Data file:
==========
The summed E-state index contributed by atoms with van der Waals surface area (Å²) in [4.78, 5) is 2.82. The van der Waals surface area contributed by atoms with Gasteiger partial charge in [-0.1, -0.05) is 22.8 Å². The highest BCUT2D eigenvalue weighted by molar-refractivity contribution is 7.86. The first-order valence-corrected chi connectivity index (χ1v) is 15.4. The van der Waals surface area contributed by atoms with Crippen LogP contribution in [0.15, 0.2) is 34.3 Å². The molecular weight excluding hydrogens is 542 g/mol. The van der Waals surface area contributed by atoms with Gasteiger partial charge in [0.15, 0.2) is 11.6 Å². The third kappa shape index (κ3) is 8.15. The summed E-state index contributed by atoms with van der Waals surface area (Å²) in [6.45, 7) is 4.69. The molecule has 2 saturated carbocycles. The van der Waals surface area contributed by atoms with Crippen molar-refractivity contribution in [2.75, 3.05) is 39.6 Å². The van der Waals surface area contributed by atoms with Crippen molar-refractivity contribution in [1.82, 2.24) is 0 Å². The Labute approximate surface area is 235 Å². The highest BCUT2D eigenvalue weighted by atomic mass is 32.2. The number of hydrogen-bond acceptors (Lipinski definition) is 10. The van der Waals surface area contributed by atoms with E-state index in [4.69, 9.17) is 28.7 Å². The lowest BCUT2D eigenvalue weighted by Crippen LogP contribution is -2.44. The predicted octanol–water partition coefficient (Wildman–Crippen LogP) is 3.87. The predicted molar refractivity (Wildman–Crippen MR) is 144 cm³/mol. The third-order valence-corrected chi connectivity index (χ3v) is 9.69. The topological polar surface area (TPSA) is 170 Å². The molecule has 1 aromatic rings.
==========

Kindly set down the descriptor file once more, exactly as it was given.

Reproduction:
The summed E-state index contributed by atoms with van der Waals surface area (Å²) in [4.78, 5) is 2.82. The van der Waals surface area contributed by atoms with Gasteiger partial charge in [-0.1, -0.05) is 22.8 Å². The highest BCUT2D eigenvalue weighted by molar-refractivity contribution is 7.86. The first-order valence-corrected chi connectivity index (χ1v) is 15.4. The van der Waals surface area contributed by atoms with Crippen LogP contribution in [0.15, 0.2) is 34.3 Å². The molecular weight excluding hydrogens is 542 g/mol. The van der Waals surface area contributed by atoms with Gasteiger partial charge in [0.15, 0.2) is 11.6 Å². The third kappa shape index (κ3) is 8.15. The summed E-state index contributed by atoms with van der Waals surface area (Å²) in [6.45, 7) is 4.69. The molecule has 2 saturated carbocycles. The van der Waals surface area contributed by atoms with Crippen molar-refractivity contribution in [2.75, 3.05) is 39.6 Å². The van der Waals surface area contributed by atoms with Crippen molar-refractivity contribution in [1.82, 2.24) is 0 Å². The Labute approximate surface area is 235 Å². The highest BCUT2D eigenvalue weighted by atomic mass is 32.2. The number of hydrogen-bond acceptors (Lipinski definition) is 10. The van der Waals surface area contributed by atoms with E-state index in [4.69, 9.17) is 28.7 Å². The lowest BCUT2D eigenvalue weighted by Crippen LogP contribution is -2.44. The predicted octanol–water partition coefficient (Wildman–Crippen LogP) is 3.87. The predicted molar refractivity (Wildman–Crippen MR) is 144 cm³/mol. The third-order valence-corrected chi connectivity index (χ3v) is 9.69. The topological polar surface area (TPSA) is 170 Å². The molecule has 1 aromatic rings.